In all fairness, the messy buildup was far worse than the actual “procedure.” The latter is difficult to describe in any delicate manner, so allow me to elucidate:They put a flexible endoscope up your butt and look for polyps and other cancerous evidence. (I swear, when I was “waking up” in the recovery area I thought I heard a nurse answer the phone, “Butt Room ….!”)
I put quotations around the phrase “waking up” because I’m not at all sure I was unconscious. The drug they give you is called Propofol, which, disturbingly, is neither an anesthetic nor a knockout drug. It is, according to Wikipedia, an “intravenously administered hypnotic/amnestic agent.” Does that mean the medical staff was communicating with me and I was responding to requests like “Roll onto your right side?” (or for that matter, “Quack like a duck?”). The drug has a nickname, given because of its milky liquid appearance: “milk of amnesia.” Maybe death is like this? After we die, do we forget that we were ever alive? It would make sense, since we will all spend much more time being dead than we spend being alive. What’s the sense of remembering such a miniscule portion of our existence for an eternity? Personally, I would much rather forget the colonoscopy (as well as a number of other things in my life, for that matter).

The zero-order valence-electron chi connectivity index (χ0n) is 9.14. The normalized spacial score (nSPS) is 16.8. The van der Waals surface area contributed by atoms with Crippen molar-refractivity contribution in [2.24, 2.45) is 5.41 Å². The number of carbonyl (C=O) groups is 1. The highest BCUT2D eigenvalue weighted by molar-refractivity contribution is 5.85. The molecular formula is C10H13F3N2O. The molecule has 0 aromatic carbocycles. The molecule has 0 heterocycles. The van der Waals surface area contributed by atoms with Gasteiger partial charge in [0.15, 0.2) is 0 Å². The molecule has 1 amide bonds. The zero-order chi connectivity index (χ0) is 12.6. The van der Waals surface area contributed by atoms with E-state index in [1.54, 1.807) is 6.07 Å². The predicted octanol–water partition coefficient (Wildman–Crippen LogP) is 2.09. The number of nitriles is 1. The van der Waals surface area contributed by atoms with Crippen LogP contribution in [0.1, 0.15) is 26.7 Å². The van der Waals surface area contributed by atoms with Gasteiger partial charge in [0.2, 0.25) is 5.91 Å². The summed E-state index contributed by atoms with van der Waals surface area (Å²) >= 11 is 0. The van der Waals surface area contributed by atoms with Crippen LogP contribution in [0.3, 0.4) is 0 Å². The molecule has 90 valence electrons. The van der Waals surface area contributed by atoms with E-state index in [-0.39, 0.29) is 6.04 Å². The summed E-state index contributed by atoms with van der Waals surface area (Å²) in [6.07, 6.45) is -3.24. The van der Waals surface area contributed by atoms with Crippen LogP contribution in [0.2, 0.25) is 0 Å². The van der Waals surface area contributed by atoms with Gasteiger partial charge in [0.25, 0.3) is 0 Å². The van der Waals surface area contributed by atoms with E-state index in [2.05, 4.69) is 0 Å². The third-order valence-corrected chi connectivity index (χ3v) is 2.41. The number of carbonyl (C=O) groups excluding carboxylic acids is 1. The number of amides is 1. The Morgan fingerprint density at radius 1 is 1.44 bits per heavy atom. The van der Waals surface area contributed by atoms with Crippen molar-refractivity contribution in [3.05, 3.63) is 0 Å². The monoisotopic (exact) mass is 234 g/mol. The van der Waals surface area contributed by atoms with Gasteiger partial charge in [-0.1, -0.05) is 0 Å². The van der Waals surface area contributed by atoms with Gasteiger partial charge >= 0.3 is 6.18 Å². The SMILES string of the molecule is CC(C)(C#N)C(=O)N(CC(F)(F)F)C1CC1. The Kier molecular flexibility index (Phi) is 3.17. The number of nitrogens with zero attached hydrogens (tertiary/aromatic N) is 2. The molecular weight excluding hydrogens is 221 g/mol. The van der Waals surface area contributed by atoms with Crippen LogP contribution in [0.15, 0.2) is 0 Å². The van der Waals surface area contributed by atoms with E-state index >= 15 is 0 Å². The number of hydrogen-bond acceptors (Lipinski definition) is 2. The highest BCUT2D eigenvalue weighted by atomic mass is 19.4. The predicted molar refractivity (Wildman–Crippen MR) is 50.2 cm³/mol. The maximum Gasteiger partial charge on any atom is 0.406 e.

|Cemetery statuary under a blanket of snow|
|Death, mixing it up ...|
|My lovely wife Jill arriving with supplies|
So after the colonoscopy, the doctor who, um, guided the scope on its merry way told me that my colon looked perfect and that I should continue doing whatever I had been doing. I looked at him and the nurse and said, “Eating fried chicken and drinking bourbon?” The nurse let out a gasp and said, “What?! And I’ve been starving myself all this time?!....” I shared the fried chicken and bourbon line with my wife, much to her chagrin, as she insists on shopping at Whole Foods. The other thing that I will continue doing, of course, is writing my “Cemetery Traveler” blog!